A patient comes with renal trauma and is taken for explorative laparotomy. Kidney is not identifiable with hematoma/blood collection. Further IVU shows mildly discernable right kidney, left kidney shows normal uptake and wash out
|A||Do operative retrograde urogram|
|B||Ligate renal vessels, remove gerotas fascia and explore the wound explore the right kidney|
|C||Do a on table arteriogram|
This patient has developed post abdominal trauma retroperitoneal haematoma.
Retroperitoneal haematoma is classified into three zones according to these treatment options.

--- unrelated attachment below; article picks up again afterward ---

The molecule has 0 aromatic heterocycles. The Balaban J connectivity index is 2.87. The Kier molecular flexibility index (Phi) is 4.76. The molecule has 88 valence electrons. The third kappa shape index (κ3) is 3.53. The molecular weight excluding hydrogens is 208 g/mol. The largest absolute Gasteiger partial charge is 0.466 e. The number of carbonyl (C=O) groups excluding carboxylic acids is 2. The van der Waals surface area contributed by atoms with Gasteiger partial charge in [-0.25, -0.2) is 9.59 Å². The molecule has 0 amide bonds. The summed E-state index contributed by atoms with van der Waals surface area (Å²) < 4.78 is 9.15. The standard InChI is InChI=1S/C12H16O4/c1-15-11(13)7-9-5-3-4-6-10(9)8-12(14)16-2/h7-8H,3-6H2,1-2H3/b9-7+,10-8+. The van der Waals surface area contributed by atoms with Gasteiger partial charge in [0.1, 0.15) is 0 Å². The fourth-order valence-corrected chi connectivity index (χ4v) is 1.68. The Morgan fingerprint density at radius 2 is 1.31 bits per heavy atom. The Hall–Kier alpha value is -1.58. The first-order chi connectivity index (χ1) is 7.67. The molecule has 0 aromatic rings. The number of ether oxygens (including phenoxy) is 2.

Zone I – (Central haemotoma) :-
The central zone includes IVC, aorta and proximal renal pedicle. As these vascular structures are critical hence they always need exploration and definite treatment to achieve survival.
Zone II (Lateral haemotoma)
This zone includes kidney, adrenal and muscle of lateral abdominal wall. Haematomas is this region do not have adequate space to expand and hence they restrict themselves forming a tamponading effect. Hence lateral haematomas are always irritated conservatively.
Zone III (Pelvic haematomas)
In pelvis, there are channel which are extremely friable and difficult to identify the site of hemorrhage in case of pelvic bleeding hence the treatment for pelvic haematoma is always, angio embolization or packing.
In this patient, best approach is to do a CT scan angiography and determine whether TF is zone I / Zone II haematoma and this treat accordingly.